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As Housing Prices Plunge, Refinancing Gets Harder

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  • As Housing Prices Plunge, Refinancing Gets Harder

    By: Mark Koba, Senior Editor | 13 Feb 2009 | 01:03 PM ET

    With mortgage rates at 25-year lows, refinancing applications have reached record levels in the last two months. But homeowners who bought during the boom years are getting squeezed out of refinancing because the value of their home has plummeted.

    "I tried to refi but they won't give me a new mortgage because I bought at the peak of the market and my house has depreciated," says Connecticut homeowner James McCusker. "I don't have the 20 percent equity in the house I need. When they turned me down, they said to me to qualify for any government-related loan program, I need to lose my job."

    McCusker, a public relations executive, and his wife, a school teacher bought their home in July of 2005 for $462,500 with a 30 year fixed loan at 6.3 percent.

    But today, the home has a value today of $433,000. "We have good jobs, never missed a mortgage payment, "says McCusker. "But I can't get any help. There's something wrong with that."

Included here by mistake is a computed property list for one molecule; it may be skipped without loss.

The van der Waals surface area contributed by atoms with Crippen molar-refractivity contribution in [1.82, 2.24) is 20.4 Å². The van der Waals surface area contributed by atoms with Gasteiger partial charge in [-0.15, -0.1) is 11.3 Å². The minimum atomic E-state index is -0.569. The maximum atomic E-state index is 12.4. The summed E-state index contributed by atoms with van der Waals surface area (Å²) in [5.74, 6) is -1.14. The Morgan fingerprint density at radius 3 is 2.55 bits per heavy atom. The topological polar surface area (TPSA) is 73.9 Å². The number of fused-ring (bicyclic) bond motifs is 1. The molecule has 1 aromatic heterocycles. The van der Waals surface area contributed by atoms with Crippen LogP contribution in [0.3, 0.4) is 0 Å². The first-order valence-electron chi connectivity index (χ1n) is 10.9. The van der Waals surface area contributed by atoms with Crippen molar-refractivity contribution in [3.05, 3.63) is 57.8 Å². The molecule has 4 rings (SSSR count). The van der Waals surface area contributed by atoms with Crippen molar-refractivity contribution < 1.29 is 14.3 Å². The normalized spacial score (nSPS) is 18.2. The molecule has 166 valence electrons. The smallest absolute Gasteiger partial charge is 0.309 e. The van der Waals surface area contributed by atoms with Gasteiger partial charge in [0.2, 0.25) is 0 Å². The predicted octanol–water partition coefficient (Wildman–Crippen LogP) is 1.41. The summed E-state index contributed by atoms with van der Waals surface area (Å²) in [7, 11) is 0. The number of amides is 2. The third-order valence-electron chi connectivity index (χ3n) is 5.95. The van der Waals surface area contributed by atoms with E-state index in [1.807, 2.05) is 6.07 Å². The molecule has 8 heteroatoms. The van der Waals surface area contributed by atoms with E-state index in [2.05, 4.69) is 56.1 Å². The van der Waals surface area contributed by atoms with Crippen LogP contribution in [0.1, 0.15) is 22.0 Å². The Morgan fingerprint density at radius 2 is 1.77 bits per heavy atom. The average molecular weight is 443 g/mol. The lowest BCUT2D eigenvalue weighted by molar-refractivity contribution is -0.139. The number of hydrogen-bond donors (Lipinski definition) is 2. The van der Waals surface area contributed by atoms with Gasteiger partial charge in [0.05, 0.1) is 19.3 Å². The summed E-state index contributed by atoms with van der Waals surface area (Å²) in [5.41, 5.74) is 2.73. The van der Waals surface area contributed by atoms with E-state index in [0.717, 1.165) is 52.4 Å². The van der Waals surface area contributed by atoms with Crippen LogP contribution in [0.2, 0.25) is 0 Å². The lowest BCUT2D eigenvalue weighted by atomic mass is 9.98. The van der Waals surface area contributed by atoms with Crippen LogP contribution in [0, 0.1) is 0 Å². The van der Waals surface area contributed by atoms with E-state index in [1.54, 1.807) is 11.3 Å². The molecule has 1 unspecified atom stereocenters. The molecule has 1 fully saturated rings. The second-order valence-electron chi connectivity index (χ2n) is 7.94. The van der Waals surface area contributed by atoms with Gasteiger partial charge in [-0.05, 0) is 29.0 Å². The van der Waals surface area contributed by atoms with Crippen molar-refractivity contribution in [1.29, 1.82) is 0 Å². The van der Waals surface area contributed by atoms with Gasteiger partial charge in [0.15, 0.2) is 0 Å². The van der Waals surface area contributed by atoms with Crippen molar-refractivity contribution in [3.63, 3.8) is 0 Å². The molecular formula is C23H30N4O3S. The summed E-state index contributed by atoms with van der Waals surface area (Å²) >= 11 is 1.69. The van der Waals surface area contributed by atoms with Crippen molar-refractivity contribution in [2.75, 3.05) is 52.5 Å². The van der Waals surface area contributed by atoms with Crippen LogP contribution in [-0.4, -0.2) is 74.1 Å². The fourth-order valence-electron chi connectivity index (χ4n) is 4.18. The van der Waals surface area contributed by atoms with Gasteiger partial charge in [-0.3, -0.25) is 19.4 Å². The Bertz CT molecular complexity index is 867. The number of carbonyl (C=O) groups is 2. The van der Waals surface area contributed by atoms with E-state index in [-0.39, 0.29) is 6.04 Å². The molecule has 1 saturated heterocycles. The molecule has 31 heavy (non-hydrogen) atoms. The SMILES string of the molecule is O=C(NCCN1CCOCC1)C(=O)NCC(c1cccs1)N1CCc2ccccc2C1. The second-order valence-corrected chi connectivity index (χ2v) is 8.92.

Industry experts see McCusker's problem as a continuing sign of the skidding real estate industry.

    Symptom of the Times

    "It's a symptom of the times and it's mushrooming," says Greg McBride, a senior analyst for Bankrate.com, of the difficulty people have refinancing. "It's a bigger problem now than three months ago, and it was growing problem then."

    The problem is particularly acute for people who bought a few years ago, when housing prices were skyrocketing.

    "People could buy a house with no money down," McBride says. "They were borrowing with the equity from home prices. But with foreclosures and a falling economy, home prices fell and the music stopped."


    Also see video of empty streets in one US suburb here...


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